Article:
Land plants secure a constant supply of water and nutrients by developing a deep and densely branched root system. Nutrients are often distributed unevenly in the soil; formation of lateral roots must therefore be responsive to environmental conditions. Over time, lateral root initiation has become an accessible model system for studying the basic regulatory mechanisms that control postembryonic organ development. While there has been much interest in the phenomenology of root branching, it is only recently that the underlying molecular processes have started to be understood (Malamy, 2005).
The recent article by Bennett and colleagues (Péret et al, 2013) presents an exciting example of how an integrated experimental and mathematical approach can elucidate the signaling pathways that drive lateral root emergence. The authors chose their model plant wisely: Arabidopsis thaliana has a relatively simple root anatomy when compared to other plants such as grasses. Arabidopsis roots are composed of single concentric layers of epidermal, cortical, endodermal and pericycle cells, which surround a double‐stranded vascular cylinder (Figure 1). Lateral roots originate from a subset of pericycle cells, called founder cells, adjacent to each xylem strand. The most important determinant of lateral root initiation is auxin. Oscillating waves of auxin, driven by auxin transport proteins in the protoxylem, mark lateral root founder cells (Ditengou et al, 2008; Moreno‐Risueno et al, 2010). The formation of the lateral root primordium then proceeds through a well‐defined program of periclinal (parallel) and anticlinal (perpendicular) divisions. Crucially, lateral root primordia may then have to emerge through up to 15 overlying tissue layers (depending on the plant species in question). As well as initiating primordium development, auxin transport, this time via its influx carrier LAX3, was identified as key regulator of lateral root emergence (Swarup et al, 2008). Specifically, auxin acts as a local signal, which induces the expression of LAX3 in those cortical and epidermal cells which lie directly over the new lateral root primordium. In these cells, LAX3 reinforces the auxin‐dependent induction of a selection of cell‐wall‐remodeling enzymes, including polygalacturonase, which promote cell separation and tissue softening.
The involvement of LAX3 nevertheless left an open question: how is a tissue‐scale cell‐to‐cell coordination achieved if the signal (auxin) is being cleared from the tissue by its specific cellular uptake carrier? Péret et al (2013) addressed this question by elegantly integrating experimental approaches such as genetic manipulation and imaging of fluorescent reporters with mathematical modeling using realistic three‐dimensional cell and tissue geometries. Analysis of an initial version of the model, considering the regulation of LAX3 expression by auxin alone, allowed Péret et al (2013) effectively to test in silico whether this mechanism was sufficient to explain the observed expression pattern. These simulations predicted a much higher variation in the number and position of LAX3‐expressing cells than was observed experimentally (Figure 1A), suggesting that an important regulatory element was missing from this initial model. However, when the model was extended by including the expression of an auxin efflux carrier, the discrepancy was resolved. Auxin was able to move from one cell to another, and the all‐important component of cell‐to‐cell communication was described (Figure 1B). Indeed, sequential induction of the PIN3 efflux carrier followed by expression of the LAX3 influx carrier allowed the model to produce a coordinated sharpening of the border of LAX3 domains. In addition, these domains were robust to variations in the size of the original auxin source, which result from natural variations in root geometry.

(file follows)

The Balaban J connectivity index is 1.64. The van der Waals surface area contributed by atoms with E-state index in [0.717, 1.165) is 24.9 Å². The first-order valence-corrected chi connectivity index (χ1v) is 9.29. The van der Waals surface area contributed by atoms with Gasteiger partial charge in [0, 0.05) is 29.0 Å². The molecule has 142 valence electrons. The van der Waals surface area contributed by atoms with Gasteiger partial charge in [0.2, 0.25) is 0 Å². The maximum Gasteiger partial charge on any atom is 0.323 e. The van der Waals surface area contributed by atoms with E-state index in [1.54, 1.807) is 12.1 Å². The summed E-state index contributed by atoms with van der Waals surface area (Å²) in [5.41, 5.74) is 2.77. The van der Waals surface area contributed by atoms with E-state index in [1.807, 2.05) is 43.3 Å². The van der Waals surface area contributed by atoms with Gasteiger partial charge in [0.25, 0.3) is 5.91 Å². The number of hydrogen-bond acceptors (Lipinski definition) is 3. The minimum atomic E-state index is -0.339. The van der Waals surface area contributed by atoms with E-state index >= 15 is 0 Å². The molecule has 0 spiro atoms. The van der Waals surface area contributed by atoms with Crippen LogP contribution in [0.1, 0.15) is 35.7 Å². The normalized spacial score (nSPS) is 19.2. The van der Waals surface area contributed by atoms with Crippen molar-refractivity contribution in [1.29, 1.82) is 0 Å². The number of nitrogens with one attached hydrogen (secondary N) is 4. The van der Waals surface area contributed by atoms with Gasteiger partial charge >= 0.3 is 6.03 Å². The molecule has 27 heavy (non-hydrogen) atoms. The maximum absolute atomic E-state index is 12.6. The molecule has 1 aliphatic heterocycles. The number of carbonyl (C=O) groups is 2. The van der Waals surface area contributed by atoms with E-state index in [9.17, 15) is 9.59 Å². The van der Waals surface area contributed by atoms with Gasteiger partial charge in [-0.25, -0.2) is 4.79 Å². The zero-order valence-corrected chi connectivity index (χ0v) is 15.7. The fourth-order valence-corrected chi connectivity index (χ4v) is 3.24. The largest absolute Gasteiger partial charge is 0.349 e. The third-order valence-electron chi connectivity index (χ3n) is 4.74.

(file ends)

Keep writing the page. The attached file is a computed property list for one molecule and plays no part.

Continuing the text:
The study by Péret et al (2013) provides important insights into the dynamics of the developmental process of lateral root emergence, but many challenges lie ahead. Although computational modeling of auxin transport has been increasingly popular in recent years (Santos et al. 2010), the limitations of such simulations have become increasingly clear, as ‘realistic parameters’, short‐hand in most cases for ‘currently unmeasurable rates and concentrations’, are used as their basic building blocks. Truly quantitative models are so far lacking. For instance, as it stands, auxin flux rates within cells and tissues cannot be directly determined, and proteins cannot be quantified in vivo at cellular and subcellular resolutions. The continuous emergence of novel technologies, such as light sheet microscopy and sensors for quantitative ratiometric time‐resolved analysis of auxin dynamics (Brunoud et al, 2012; Krzic et al, 2012; Tomer et al, 2012), may allow us to overcome these limitations in the near future.
Conflict of Interest
The authors declare that they have no conflict of interest.
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